On fourth of June 1989 the grand leader and architect of the Islamic revolution, The late Imam Khomeini, passed away and the world lost one of its most revered and distinguished religious and political leaders. Besides his role as a political leader, Imam Khomeini was a prominent instructor of ethics who lived in ultimate continence and chastity.

Following the demise of Imam Khomeini, the assembly of experts chose one of the prominent students of Imam Khomeini, a great combatant who had been imprisoned and send into exile by the regim of the Shah many times, as the leader of the Islamic revolution. This noble personage was none but grand Ayatollah Khamenei who had been elected as president of the Islamic Republic of Iran twice following the victory of the Islamic revolution in Iran.

With his election as the leader of the Islamic revolution, the reconstruction programs began in full might and despite all the bottlenecks that the war had created the construction works maintained their pace in the course of first-five year plan designed by the government of president Hashemi Rafsanjani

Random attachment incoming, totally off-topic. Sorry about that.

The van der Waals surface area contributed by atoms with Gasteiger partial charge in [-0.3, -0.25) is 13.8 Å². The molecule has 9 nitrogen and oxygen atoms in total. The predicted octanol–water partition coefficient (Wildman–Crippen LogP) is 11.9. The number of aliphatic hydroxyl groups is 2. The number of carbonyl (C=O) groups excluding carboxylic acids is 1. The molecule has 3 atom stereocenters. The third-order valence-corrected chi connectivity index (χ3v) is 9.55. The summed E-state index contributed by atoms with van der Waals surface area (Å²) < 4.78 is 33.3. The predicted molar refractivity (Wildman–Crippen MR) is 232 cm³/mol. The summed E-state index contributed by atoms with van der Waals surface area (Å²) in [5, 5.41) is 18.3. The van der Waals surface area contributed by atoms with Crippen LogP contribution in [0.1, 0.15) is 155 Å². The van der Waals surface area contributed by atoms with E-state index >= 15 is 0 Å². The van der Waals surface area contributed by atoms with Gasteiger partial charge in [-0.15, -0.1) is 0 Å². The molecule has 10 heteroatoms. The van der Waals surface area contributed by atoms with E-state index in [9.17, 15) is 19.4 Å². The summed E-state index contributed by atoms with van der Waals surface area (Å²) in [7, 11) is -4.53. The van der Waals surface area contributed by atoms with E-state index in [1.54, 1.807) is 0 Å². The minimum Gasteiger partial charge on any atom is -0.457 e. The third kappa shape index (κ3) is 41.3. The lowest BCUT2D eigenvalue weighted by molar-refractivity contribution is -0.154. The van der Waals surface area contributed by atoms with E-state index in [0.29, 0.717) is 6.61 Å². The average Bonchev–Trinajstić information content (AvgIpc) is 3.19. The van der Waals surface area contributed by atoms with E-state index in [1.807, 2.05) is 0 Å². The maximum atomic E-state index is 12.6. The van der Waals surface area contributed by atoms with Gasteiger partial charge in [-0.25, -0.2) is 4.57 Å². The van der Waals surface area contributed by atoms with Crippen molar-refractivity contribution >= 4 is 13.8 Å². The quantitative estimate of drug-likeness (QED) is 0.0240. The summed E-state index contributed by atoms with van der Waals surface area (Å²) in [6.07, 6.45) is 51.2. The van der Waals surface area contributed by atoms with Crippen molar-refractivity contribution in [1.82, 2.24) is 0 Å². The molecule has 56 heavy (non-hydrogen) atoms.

The government managed to reconstruct the major portion of the ruins, many factories resumed operations, agriculture flourished, the water supply and sewage networks plus great dams were designed and constructed and finally the rate of illiteracy which acted as a barrier in the way of the country's development, reached its lowest. Despite some economic problems, the Islamic Republic of Iran has managed to adopt an independent political and economic policy and relying on local specialized forces extends international cooperation and enjoys a high level of acceptability worldwide.